The following is the text of my email to Peter Friedmann, Brown University Professor of Medicine and Professor of Health Services, Policy & Practice and an expert on substance use and addiction medicine:
In response to my NYT piece on treatment for opioid dependence, I received email with a question I thought I answered in the post: why should we replace one addiction for another?
But now I suspect there’s something else behind this question that I did not address because I didn’t know how. Perhaps people think that longer-term opioid dependents are getting high rather than relieving cravings when they use. And, maybe some also think that by prescribing methadone or buprenorphine, one is just offering a legal way of obtaining that high.
I can imagine that if one thinks that opioid users are getting high both ways, then using substitution therapy feels somehow like an illegitimate way to treat the chronic condition: replacing one addiction for another, as they say. Is there any truth to this?
The concern you describe speaks to a common misunderstanding of the definition of addiction.
Substance addiction is a behavioral disorder characterized by a compulsive drive for the reinforcing euphoria, loss of control over it, and substance use despite adverse consequences leading to the sacrifice of normative life goals, values, coping mechanisms and functioning (including health, family, work, etc.) at the altar of the substance.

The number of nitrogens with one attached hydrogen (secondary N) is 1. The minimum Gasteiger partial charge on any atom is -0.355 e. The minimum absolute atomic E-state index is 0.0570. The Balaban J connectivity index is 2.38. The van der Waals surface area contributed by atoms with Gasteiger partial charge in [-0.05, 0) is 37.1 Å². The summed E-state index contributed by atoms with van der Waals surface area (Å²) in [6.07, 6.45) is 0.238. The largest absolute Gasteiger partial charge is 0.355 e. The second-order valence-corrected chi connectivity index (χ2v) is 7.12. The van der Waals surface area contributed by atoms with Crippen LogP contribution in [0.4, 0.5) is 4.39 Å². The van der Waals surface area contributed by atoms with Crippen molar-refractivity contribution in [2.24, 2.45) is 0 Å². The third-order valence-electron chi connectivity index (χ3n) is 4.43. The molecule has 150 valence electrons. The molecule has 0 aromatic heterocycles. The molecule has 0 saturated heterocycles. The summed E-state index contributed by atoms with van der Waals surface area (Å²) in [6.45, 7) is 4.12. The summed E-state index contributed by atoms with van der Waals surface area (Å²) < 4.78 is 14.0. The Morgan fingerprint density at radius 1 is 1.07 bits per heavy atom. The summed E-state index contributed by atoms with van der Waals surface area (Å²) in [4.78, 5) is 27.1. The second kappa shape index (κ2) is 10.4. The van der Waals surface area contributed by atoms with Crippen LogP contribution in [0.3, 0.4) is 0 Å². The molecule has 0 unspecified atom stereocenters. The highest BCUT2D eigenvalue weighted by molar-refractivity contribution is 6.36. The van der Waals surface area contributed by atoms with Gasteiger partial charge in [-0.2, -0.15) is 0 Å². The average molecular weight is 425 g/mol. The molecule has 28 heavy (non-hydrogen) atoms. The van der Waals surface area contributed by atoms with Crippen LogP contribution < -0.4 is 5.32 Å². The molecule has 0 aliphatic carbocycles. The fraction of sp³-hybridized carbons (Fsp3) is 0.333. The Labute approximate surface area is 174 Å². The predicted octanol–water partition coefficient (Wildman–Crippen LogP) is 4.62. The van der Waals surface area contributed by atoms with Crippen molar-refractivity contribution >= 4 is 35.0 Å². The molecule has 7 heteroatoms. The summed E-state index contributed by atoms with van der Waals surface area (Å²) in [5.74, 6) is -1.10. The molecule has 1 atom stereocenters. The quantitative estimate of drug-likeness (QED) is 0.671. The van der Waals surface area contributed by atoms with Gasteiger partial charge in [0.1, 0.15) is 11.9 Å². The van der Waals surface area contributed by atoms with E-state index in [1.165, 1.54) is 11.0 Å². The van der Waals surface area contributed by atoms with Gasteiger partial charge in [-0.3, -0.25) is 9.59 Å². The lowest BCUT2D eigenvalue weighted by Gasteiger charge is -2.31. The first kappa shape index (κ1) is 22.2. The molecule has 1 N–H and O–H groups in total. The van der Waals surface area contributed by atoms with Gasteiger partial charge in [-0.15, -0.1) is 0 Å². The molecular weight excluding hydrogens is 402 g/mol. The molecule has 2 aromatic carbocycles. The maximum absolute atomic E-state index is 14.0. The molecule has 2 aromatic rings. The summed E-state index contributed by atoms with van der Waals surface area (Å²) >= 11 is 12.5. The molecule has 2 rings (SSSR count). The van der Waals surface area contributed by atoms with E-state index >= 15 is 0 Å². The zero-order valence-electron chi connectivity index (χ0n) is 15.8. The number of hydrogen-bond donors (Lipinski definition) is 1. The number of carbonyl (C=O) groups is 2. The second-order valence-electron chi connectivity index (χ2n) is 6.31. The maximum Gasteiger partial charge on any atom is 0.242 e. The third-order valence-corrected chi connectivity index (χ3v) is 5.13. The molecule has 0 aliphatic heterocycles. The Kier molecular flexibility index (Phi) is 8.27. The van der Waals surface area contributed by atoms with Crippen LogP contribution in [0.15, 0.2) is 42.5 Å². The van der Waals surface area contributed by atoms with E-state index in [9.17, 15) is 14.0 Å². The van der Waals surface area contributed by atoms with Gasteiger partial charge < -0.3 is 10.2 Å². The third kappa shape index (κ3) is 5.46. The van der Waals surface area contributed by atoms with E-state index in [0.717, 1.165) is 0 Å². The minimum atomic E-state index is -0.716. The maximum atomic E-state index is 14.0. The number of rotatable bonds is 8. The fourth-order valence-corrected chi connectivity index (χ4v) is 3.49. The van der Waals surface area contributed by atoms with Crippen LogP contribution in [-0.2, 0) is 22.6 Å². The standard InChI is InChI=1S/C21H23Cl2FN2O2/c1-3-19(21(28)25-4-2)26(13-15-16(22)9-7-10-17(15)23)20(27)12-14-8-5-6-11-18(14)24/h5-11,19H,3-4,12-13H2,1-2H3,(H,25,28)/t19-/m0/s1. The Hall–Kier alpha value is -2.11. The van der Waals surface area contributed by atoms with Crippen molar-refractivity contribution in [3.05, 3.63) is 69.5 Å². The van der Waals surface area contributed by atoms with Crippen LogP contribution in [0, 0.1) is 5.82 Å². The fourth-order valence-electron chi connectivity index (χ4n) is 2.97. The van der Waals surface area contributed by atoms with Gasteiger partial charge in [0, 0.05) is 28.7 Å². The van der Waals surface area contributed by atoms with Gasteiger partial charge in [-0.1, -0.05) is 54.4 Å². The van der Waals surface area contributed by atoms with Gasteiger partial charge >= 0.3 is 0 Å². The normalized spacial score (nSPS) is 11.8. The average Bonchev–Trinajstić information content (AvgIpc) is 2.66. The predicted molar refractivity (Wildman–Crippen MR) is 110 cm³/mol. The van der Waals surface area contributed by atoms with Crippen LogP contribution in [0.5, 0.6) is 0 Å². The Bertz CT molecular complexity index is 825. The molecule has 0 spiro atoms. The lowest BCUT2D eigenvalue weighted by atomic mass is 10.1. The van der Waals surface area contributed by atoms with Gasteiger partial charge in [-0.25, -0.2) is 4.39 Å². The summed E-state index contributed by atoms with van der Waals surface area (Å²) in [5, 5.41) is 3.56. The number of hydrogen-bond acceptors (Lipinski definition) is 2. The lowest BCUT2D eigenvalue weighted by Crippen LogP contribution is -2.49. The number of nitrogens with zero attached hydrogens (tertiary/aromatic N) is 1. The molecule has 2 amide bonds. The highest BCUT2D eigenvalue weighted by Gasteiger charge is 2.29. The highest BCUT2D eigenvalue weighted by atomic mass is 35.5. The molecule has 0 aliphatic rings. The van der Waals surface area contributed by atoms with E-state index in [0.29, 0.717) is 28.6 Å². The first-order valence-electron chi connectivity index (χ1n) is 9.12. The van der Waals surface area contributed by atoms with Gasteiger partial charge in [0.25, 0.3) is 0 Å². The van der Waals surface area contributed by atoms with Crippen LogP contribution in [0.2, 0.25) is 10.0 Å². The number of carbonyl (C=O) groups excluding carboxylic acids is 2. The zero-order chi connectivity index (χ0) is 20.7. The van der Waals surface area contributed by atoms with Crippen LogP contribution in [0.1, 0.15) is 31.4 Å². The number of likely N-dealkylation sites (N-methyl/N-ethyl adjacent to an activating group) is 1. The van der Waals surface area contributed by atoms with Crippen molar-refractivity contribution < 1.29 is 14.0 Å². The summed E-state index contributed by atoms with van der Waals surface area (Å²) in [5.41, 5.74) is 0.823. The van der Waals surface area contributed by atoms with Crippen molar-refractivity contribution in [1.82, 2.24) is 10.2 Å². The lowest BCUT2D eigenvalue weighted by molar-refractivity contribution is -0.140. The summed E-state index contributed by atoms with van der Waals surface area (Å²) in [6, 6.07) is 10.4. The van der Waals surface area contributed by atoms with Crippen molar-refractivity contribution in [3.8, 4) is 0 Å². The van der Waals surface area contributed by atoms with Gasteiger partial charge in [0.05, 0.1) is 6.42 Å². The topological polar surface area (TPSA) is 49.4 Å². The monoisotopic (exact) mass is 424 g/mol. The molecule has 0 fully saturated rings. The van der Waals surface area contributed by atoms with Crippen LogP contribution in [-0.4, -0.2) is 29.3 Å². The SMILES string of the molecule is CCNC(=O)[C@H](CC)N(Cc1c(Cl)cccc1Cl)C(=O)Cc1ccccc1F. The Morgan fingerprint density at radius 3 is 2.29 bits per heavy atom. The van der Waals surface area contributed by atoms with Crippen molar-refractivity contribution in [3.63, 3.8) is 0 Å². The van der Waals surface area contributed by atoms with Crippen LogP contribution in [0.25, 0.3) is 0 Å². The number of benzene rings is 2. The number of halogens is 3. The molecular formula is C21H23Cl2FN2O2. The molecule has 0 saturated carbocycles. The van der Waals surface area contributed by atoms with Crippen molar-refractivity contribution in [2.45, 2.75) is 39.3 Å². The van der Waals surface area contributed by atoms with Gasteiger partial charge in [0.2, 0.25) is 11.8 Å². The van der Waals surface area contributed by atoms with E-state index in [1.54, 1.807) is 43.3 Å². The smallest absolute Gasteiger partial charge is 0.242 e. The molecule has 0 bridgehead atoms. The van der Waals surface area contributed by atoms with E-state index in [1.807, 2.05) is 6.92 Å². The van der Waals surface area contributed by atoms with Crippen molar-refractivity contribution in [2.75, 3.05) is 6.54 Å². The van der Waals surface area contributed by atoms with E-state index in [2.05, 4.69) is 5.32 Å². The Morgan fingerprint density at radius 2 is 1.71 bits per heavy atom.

People often confuse physical dependence (tolerance and withdrawal) with addiction (partly because the confusing DSM-IV and earlier definition of substance dependence was synonymous with addiction). The oral, long-acting opioid agonists currently FDA approved to treat opioid use disorders produce physical dependence, but by diminishing the reinforcing effects of short-acting opioids they function to extinguish addictive behavior.
The chart above gives you an idea of the difference – drug users of short-acting opioids like heroin or oxycodone spend most of their days either “high” or “sick” – and require multiple doses a day. Over time the development of tolerance often means they are either sick or straight – they no longer get high (more complex discussion – but at this point they need a higher dose, more potent opioid or to change to a more direct route of administration to get high again – but eventually tolerance will occur again).
The goal of maintenance doses of long-acting opioids like methadone or buprenorphine is to keep them straight (feeling normal) for most of the time, as opposed to feeling either “high” or “sick” most of the time (see chart below)
The idea is that blocking the euphoria (positive reinforcement) and stopping the withdrawal symptoms (negative reinforcer for cessation) will extinguish the antisocial and dysfunctional behaviors. Spending more time feeling normal also allows the patient to focus on the difficult process of self-exploration, life re-orientation and relationship re-building necessary for long-term remission and recovery.
Now I know, and you do too. See also Peter’s interview with Harold Pollack.